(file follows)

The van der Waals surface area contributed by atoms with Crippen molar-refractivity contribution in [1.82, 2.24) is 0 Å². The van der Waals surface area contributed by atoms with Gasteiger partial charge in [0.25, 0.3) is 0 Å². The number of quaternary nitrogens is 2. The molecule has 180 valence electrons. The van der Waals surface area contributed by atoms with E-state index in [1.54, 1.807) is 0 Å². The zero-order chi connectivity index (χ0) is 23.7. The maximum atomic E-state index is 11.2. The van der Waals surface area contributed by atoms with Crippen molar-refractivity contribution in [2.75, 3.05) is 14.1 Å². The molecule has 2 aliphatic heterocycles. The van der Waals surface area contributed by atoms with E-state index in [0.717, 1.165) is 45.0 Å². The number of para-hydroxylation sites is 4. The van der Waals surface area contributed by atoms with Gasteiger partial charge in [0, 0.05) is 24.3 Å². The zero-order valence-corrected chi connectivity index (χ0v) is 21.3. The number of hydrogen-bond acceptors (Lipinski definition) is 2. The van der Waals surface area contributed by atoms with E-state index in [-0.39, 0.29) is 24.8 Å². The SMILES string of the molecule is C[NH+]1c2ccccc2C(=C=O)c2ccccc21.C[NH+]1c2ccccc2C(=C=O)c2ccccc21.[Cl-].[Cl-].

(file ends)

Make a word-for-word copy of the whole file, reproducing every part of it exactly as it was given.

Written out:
The van der Waals surface area contributed by atoms with Crippen molar-refractivity contribution in [1.82, 2.24) is 0 Å². The van der Waals surface area contributed by atoms with Gasteiger partial charge in [0.25, 0.3) is 0 Å². The number of quaternary nitrogens is 2. The molecule has 180 valence electrons. The van der Waals surface area contributed by atoms with E-state index in [1.54, 1.807) is 0 Å². The zero-order chi connectivity index (χ0) is 23.7. The maximum atomic E-state index is 11.2. The van der Waals surface area contributed by atoms with Crippen molar-refractivity contribution in [2.75, 3.05) is 14.1 Å². The molecule has 2 aliphatic heterocycles. The van der Waals surface area contributed by atoms with E-state index in [0.717, 1.165) is 45.0 Å². The number of para-hydroxylation sites is 4. The van der Waals surface area contributed by atoms with Gasteiger partial charge in [0, 0.05) is 24.3 Å². The zero-order valence-corrected chi connectivity index (χ0v) is 21.3. The number of hydrogen-bond acceptors (Lipinski definition) is 2. The van der Waals surface area contributed by atoms with E-state index in [-0.39, 0.29) is 24.8 Å². The SMILES string of the molecule is C[NH+]1c2ccccc2C(=C=O)c2ccccc21.C[NH+]1c2ccccc2C(=C=O)c2ccccc21.[Cl-].[Cl-].